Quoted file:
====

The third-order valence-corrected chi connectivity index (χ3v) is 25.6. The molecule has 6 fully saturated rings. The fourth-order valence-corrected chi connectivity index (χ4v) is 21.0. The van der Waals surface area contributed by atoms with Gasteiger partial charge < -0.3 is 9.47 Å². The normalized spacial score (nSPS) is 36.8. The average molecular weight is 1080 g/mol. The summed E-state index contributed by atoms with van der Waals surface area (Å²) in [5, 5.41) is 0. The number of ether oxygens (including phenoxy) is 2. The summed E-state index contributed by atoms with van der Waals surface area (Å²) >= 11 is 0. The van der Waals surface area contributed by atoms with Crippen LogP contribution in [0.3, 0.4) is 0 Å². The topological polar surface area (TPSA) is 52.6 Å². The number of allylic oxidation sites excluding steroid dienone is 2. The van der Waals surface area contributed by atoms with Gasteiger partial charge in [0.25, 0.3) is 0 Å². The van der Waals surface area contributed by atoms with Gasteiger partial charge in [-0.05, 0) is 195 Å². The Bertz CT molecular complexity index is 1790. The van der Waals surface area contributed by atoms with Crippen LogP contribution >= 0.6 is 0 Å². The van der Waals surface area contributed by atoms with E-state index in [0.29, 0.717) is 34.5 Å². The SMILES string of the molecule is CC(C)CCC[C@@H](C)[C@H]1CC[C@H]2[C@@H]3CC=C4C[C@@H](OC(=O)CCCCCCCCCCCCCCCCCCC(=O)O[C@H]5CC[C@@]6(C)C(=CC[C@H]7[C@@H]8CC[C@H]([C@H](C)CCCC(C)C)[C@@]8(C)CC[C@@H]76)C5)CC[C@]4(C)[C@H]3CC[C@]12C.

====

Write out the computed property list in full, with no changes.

The third-order valence-corrected chi connectivity index (χ3v) is 25.6. The molecule has 6 fully saturated rings. The fourth-order valence-corrected chi connectivity index (χ4v) is 21.0. The van der Waals surface area contributed by atoms with Gasteiger partial charge < -0.3 is 9.47 Å². The normalized spacial score (nSPS) is 36.8. The average molecular weight is 1080 g/mol. The summed E-state index contributed by atoms with van der Waals surface area (Å²) in [5, 5.41) is 0. The number of ether oxygens (including phenoxy) is 2. The summed E-state index contributed by atoms with van der Waals surface area (Å²) >= 11 is 0. The van der Waals surface area contributed by atoms with Crippen LogP contribution in [0.3, 0.4) is 0 Å². The topological polar surface area (TPSA) is 52.6 Å². The number of allylic oxidation sites excluding steroid dienone is 2. The van der Waals surface area contributed by atoms with Gasteiger partial charge in [0.25, 0.3) is 0 Å². The van der Waals surface area contributed by atoms with Gasteiger partial charge in [-0.05, 0) is 195 Å². The Bertz CT molecular complexity index is 1790. The van der Waals surface area contributed by atoms with Crippen LogP contribution >= 0.6 is 0 Å². The van der Waals surface area contributed by atoms with E-state index in [0.29, 0.717) is 34.5 Å². The SMILES string of the molecule is CC(C)CCC[C@@H](C)[C@H]1CC[C@H]2[C@@H]3CC=C4C[C@@H](OC(=O)CCCCCCCCCCCCCCCCCCC(=O)O[C@H]5CC[C@@]6(C)C(=CC[C@H]7[C@@H]8CC[C@H]([C@H](C)CCCC(C)C)[C@@]8(C)CC[C@@H]76)C5)CC[C@]4(C)[C@H]3CC[C@]12C.